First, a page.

EARTHQUAKE LOADS

Earthquake loads are dynamic loads caused by the ground displacement, acceleration during an earthquake. The ground acceleration is in any random direction. The mass of building responds to these accelerations causing time dependent displacement and vibrations in the structure. Based on the mass and stiffness of the building, equivalent static load is worked out which would cause similar displacement. This equivalent static load is represented as a percentage of acceleration due to gravity.

MATERIAL HANDLING EQUIMENT LOADS


Material handling equipment can be categorised as follows. a) Overhead travelling crane b) Monorails c) Cage Hoist d) Jib cranes e) Conveyors f) Fork lift g) Passenger lifts The manufacturer/supplier of this equipment would furnish all the relevant information on static/dynamic loads The overhead travelling cranes exerts lateral load and or longitudinal thrust apart from the vertical loads. The lateral load is generated when the weight lifted is moved laterally .While moving it has to overcome the friction over the surface it is moving .This lateral load acts at the top of gantry rail and causes horizontal bending and twisting of the beam it is supporting. The longitudinal load acts along the rail over which the crane is travelling and causes axial thrust and additional bending moment in the beam supporting the crane.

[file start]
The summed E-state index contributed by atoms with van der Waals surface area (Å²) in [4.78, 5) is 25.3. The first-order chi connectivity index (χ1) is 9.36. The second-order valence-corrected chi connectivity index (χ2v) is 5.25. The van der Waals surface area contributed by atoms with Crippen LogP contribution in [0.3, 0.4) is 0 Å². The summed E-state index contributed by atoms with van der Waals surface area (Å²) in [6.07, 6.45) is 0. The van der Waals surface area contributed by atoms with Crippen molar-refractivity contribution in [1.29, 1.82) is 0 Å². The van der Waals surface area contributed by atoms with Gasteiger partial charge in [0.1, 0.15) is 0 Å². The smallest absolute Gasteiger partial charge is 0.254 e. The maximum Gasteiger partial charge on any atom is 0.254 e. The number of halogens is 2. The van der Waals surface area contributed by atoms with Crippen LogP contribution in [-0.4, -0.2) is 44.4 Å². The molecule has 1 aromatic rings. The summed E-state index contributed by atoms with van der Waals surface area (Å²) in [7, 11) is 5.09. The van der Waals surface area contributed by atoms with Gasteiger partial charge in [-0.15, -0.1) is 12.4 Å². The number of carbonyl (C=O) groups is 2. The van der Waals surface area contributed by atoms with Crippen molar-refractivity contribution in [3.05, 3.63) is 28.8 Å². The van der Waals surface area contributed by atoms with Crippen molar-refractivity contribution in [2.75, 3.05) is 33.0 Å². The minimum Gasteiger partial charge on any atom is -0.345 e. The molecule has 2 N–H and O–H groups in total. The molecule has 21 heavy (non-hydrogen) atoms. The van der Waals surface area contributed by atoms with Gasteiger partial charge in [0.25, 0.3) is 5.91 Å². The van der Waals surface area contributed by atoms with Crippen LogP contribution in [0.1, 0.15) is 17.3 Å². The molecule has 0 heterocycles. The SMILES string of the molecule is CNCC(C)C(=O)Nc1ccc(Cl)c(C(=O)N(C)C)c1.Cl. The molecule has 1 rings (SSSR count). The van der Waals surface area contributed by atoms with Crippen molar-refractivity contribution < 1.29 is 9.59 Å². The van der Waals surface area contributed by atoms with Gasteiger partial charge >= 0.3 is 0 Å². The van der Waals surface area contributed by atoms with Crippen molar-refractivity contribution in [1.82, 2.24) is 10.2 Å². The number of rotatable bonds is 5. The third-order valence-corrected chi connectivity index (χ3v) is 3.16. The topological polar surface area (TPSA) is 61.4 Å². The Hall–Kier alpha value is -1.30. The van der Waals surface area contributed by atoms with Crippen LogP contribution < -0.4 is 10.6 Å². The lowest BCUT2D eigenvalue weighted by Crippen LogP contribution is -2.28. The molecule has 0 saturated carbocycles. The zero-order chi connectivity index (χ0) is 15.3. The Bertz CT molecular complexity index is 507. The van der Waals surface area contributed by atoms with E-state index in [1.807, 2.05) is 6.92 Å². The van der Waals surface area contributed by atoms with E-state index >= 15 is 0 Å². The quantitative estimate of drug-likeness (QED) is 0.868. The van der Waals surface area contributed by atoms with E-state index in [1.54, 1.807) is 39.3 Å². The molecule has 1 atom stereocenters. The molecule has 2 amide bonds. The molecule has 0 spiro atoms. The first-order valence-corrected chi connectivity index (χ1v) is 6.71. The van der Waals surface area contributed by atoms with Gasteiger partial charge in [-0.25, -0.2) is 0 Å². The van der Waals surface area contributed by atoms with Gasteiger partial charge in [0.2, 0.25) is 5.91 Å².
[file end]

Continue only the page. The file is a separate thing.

LOAD DUE TO EARTH PRESSURE

The earth pressure is lateral load acting permanently on the portion of the building below ground. It shall be treated as a basic load like dead load. If the ground surface on one side is higher than the other side, the building shall be designed for the differential pressure.

LOAD DUE TO WATER PRESSURE


The water pressure act as lateral load on the vertical surfaces and vertical on horizontal surfaces .If we consider the substructure as a whole, the lateral hydrostatic pressure is always balanced. But the hydrostatic uplift or buoyancy force must be counteracted by dead load to prevent uplift of the building.

LOAD DUE TO BLAST


Structures like control rooms need to be designed for probable blast in a plant so that the post blast damage can be minimized. The blast load is also a dynamic load and needs to be converted in to equivalent static load.

LOAD COMBINATIONS
Once the effect of individual loads are identified, the effect of co existent loads needs to be arrived at .to give the worst possible effect on foundation, specifically 1) The combination which gives maximum ve rtical load 2) The combination which gives worst maximum vertical load and worst horizontal load 3) The combination which gives minimum vertical load and worst maximum horizontal load 4) Any other combination which gives worst effect Manohar Kanade civil/s tructural consultants flat no 302 kumar pushkar 840 sadashiv peth Pune 411030